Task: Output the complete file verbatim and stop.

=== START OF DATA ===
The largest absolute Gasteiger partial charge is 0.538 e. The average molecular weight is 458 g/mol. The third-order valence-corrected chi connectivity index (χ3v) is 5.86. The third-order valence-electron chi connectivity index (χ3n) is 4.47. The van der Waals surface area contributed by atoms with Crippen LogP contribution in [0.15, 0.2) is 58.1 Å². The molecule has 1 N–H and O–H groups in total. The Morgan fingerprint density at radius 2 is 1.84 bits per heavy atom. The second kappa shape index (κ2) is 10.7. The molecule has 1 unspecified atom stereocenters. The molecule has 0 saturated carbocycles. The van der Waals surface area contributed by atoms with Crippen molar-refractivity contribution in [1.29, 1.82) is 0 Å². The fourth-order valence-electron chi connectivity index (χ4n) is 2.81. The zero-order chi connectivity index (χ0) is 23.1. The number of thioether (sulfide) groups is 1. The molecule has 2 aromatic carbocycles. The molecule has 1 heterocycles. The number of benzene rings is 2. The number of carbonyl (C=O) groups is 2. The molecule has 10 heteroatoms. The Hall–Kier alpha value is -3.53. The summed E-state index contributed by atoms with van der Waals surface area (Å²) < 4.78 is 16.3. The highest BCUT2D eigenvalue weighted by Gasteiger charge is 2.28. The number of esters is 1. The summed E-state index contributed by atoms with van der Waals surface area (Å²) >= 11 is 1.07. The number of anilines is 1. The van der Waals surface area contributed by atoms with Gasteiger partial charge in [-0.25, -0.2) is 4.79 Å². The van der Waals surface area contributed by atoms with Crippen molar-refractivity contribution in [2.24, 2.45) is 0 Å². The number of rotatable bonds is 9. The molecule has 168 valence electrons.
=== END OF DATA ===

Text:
The largest absolute Gasteiger partial charge is 0.538 e. The average molecular weight is 458 g/mol. The third-order valence-corrected chi connectivity index (χ3v) is 5.86. The third-order valence-electron chi connectivity index (χ3n) is 4.47. The van der Waals surface area contributed by atoms with Crippen LogP contribution in [0.15, 0.2) is 58.1 Å². The molecule has 1 N–H and O–H groups in total. The Morgan fingerprint density at radius 2 is 1.84 bits per heavy atom. The second kappa shape index (κ2) is 10.7. The molecule has 1 unspecified atom stereocenters. The molecule has 0 saturated carbocycles. The van der Waals surface area contributed by atoms with Crippen molar-refractivity contribution in [1.29, 1.82) is 0 Å². The fourth-order valence-electron chi connectivity index (χ4n) is 2.81. The zero-order chi connectivity index (χ0) is 23.1. The number of thioether (sulfide) groups is 1. The molecule has 2 aromatic carbocycles. The molecule has 1 heterocycles. The number of benzene rings is 2. The number of carbonyl (C=O) groups is 2. The molecule has 10 heteroatoms. The Hall–Kier alpha value is -3.53. The summed E-state index contributed by atoms with van der Waals surface area (Å²) < 4.78 is 16.3. The highest BCUT2D eigenvalue weighted by Gasteiger charge is 2.28. The number of esters is 1. The summed E-state index contributed by atoms with van der Waals surface area (Å²) >= 11 is 1.07. The number of anilines is 1. The van der Waals surface area contributed by atoms with Gasteiger partial charge in [-0.25, -0.2) is 4.79 Å². The van der Waals surface area contributed by atoms with Crippen molar-refractivity contribution in [2.24, 2.45) is 0 Å². The number of rotatable bonds is 9. The molecule has 168 valence electrons.